What is Kwanzaa?

Kwanzaa Kinara
The Kinara, or candle holder, holds seven candles. One black, placed in the center, three red and three green. These are the African liberation colors.

NPS Photo

Why we celebrate Kwanzaa

Kwanzaa was first celebrated in 1966 as an African American holiday which has its roots in African cultural traditions. Created by scholar, educator, activist Dr. Maulana Karenga, to introduce and reinforce the Nguzo Saba, and through these seven principles, reaffirm the Pan African philosophy which honors nature, culture, communitarian values, ancestors, family, and history.

Kwanzaa means 'first fruits' or 'first fruits of the harvest' celebrated throughout Africa since ancient times and today when prayers are lifted up and celebrations of thanksgiving take place for the plentiful reaping of crops, children, and all that is needed to sustain life.

In America, Kwanzaa serves as a regular communal celebration of African and African American culture and the bonds between us and Africans throughout the Diaspora. Kwanzaa is a time to give thanks for survivors of the Middle Passage and continuing progress in the new world. The creativity of African Americans is expressed in poetry, dance, music, storytelling, spoken word, drumming and other creative genres throughout the seven days; especially during the Karamu Feast, held on the sixth day of Kwanzaa, Kuumba, which means Creativity.

Kwanzaa begins on December 26, with the principle of Umoja, which calls for unity; concluding January 1, with the principle of Imani, which encourages African Americans to 'keep the faith' as the New Year begins. The Nguzo Saba, expounds universal ideals which benefit us all, and is today celebrated throughout the African Diaspora. We are challenged with living these seven principles throughout the year.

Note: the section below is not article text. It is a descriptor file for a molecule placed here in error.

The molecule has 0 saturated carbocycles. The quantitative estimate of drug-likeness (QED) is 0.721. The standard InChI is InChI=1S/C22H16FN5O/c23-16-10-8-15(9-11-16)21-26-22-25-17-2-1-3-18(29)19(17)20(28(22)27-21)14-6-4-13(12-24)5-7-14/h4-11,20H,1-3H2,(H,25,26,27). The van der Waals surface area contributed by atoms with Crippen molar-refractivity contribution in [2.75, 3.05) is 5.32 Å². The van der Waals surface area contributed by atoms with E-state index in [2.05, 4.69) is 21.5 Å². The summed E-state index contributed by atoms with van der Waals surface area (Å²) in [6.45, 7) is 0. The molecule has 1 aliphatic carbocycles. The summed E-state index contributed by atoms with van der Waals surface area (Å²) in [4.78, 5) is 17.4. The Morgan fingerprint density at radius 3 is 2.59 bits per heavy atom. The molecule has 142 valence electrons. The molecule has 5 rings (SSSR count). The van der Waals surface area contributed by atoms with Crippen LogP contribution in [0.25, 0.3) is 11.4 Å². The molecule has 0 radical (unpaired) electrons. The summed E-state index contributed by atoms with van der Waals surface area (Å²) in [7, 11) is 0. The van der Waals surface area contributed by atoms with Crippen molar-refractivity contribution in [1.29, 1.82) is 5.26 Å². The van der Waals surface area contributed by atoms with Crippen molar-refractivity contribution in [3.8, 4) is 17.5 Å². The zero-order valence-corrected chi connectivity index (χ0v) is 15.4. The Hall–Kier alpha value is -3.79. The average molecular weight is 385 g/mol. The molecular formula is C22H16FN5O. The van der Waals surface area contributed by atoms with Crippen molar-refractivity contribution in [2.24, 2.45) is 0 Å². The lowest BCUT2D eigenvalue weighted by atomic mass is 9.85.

December 27 Invitation
Explore the Ark of Return program December 27, 2017

United Nations Remember Slavery

Kwanzaa 2017 - Schedule

Tuesday December 26
Umoja | Unity

11:00 am: Opening remarks & Kinara Lighting by Dr. Greg Carr
11:30 am: Headwrap Lecture and Workshop by Cheney McKnight
12:15 pm: The Black Nutcracker performed by Uptown Dance Academy
2:00 pm: African Doll Making Workshop with Vickie Freemont
2:00 pm: Dance and Drum Performance by Ifetayo
3:00 pm: Universal Dance and Drum Ensemble Performance

Wednesday December 27
Kujichagulia | Self-Determination

11:00 am: 18th Century African-American Adornment Workshop with Cheyney McKnight
12:00 pm: Explore the Ark of Return by United Nations Remember Slavery Programme
12:30 pm: Dance and Drum Performance by Fusha Dance Company
1:30 pm: Explore the Ark of Return by United Nations Remember Slavery Programme
2:00 pm: Kotchegna Dance Company Performance
2:00 pm: Poetry Workshop with David Mills

Thursday December 28
Ujima | Collective Work and Responsibility

10:00 am: In Their Steps: African Americans in 18th Century New York by Cheney McKnight
11:00 am: Cumbe presents, I Dance Movement. A performance and drum workshop
12:00 pm: Dance and Drum Performance by Ifetayo
1:00 pm: Beading Workshop with Zola Dube

1:00 pm: Dance and Drum Performance by Siren of the Rainforest
3:00 pm: Hair Story by Fruggie
3:00 pm: Spoken Word Performances by
• Be the Poet
• Verbal Artisan
4:00pm: Musical Performance by Ernest Johnson & Entourage

Last updated: August 7, 2018

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